At this point, you’re moving away from focusing on ideas and moving into raising money on proof. It’s likely that investors want to know about your Product Market Fit, or PMF.

PMF is one of those frustrating business concepts that nobody can define or measure. Different VCs will have different ideas of what it is, which probably doesn’t help your cause.

If it helps – here’s my definition:

‘Product market fit is when a non-custom product solves a meaningful problem better than current solutions. This means it resonates with and is adopted by a large number of paying users – who have a free choice and that you can economically acquire in a growing market.’

Still confused? Let’s break it down a bit more.

  • ‘Better than current’ – the product is an improvement on what is currently available on the market, not just a different price point or packaging

  • ‘Non-custom’ – the product needs to be generic and not a highly customised example

  • ‘Resonates’ – customers are buying your product, actively using it, and engaging with it

  • ‘Large number of paying users’ – customers need to be paying for the product, even if they are doing this at a discount

  • ‘Economically acquire’ – you’re not spending vast amounts of money on gaining new customers or keeping existing ones

  • ‘Growing market’ – the market must be significant and on the grow

You can show your PMF using a range of metrics such as revenue growth, customer satisfaction, churn rate and customer acquisition cost.

The exact metrics you’ll use for Series A funding will vary depending on your industry, but these guidelines will help.

The point is you’re using qualitative and quantitative data rather than sticking your finger in the air and going, ‘yeah, we think our customers like our product.’


Series B funding – the B is for ‘bloody hell’

This level of funding is hard. Everything you do needs to be backed up by cold, hard data from this point on. Not only this, but the investors are a lot tougher – they want to know they’re going to be getting a return on their multi-million dollar investment.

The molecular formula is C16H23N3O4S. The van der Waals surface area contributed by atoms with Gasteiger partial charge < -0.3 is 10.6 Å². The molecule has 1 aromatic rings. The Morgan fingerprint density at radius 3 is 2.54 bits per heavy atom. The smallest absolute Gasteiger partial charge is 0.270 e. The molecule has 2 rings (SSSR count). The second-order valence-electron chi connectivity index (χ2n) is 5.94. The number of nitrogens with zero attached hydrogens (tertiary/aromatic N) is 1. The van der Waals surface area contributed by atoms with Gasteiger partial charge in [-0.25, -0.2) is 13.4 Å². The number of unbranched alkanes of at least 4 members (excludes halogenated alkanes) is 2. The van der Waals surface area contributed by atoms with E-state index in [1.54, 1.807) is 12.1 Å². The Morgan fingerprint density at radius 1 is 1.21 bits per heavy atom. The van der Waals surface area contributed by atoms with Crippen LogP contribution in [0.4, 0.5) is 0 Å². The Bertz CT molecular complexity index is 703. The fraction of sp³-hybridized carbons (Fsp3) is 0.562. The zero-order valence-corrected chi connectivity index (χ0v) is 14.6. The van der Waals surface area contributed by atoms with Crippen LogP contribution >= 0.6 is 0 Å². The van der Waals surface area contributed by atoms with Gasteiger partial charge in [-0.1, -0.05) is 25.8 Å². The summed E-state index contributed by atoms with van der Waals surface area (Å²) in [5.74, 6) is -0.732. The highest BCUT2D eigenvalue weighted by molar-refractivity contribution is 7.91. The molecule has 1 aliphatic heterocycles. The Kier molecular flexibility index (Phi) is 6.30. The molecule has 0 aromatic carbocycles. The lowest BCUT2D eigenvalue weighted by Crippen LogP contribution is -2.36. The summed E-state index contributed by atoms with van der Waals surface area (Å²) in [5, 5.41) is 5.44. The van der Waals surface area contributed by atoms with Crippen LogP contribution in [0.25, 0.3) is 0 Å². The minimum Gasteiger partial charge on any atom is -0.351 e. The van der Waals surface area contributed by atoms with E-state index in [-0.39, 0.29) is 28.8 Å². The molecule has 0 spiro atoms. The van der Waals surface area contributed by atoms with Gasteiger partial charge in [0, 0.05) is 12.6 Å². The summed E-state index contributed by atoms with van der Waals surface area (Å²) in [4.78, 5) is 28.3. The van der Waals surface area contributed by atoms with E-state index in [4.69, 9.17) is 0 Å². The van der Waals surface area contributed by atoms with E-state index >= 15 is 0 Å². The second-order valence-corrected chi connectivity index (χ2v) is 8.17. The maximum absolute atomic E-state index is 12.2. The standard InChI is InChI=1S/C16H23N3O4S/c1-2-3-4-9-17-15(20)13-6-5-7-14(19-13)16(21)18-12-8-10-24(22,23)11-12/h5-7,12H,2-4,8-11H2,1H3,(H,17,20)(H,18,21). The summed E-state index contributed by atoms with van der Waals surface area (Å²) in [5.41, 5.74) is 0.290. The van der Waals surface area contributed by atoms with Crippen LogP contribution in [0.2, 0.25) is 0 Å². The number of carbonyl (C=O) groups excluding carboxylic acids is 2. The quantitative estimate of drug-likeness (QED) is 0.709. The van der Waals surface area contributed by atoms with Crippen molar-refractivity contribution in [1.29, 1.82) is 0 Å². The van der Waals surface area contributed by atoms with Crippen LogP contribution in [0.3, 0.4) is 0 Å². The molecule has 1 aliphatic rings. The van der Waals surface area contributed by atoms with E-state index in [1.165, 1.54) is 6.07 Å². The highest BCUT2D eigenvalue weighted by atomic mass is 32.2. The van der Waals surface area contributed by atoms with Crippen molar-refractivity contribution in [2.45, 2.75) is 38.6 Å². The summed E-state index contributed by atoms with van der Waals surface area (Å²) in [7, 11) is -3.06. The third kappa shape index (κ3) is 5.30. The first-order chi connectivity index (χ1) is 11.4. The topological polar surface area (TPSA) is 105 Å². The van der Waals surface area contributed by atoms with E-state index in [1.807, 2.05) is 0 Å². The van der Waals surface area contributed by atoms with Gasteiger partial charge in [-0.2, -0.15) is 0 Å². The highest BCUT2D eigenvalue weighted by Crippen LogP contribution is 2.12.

No argument about it, you need to have PMF at this point, or you’re going to get laughed out of every VC office you visit.

Post-PMF, you need to think about building the broader business and scaling up. And believe me, building a business is ten times harder than building a product. Everything you do needs to be futureproofed and designed for scale.


Series C+ funding – pour that gas on the fire

Series C+ funding isn’t as bad as you might think. When you’re already building the business for scalability and have PMF, you’re in a good place.

You should be focusing on your strategy, execution, team, and sales at this point. What are you doing to make sure you can scale as fast as possible without anything going wrong?

Investors basically want to know how you plan on world domination and how you’ll make them lots of money in the process.


In summary: keep checking and testing

Fundraising is a long and arduous process, especially at the A/B/C+ funding stage. There are pitch decks to write, presentatio, ns to finesse, and documentation to prepare.

Don’t expect to start fundraising and to have the money in your bank account one week later. Even the Musks, Bransons and Bezoses of the world would struggle with that timeframe.

It’s vital to keep checking to see if you’re anywhere near ready for the next stage before starting your fundraising campaign. That way, you can plan ahead and get that all-important capital before you run out of cash.


What's next?  

Well that's it from me here with these free fundraising playbooks.  I hope the 1,800 'how to' slides is a help to get you started.   What's that you say?  You want more help... ok, really then check-out my Fundraise Fast-Forward packages.

A complete model on what is needed at every stage of VC investment from start-up through seed, series A, series B and eventually IPO. From Jonathan Bullock, ex Google Chief of staff & SoftBank COO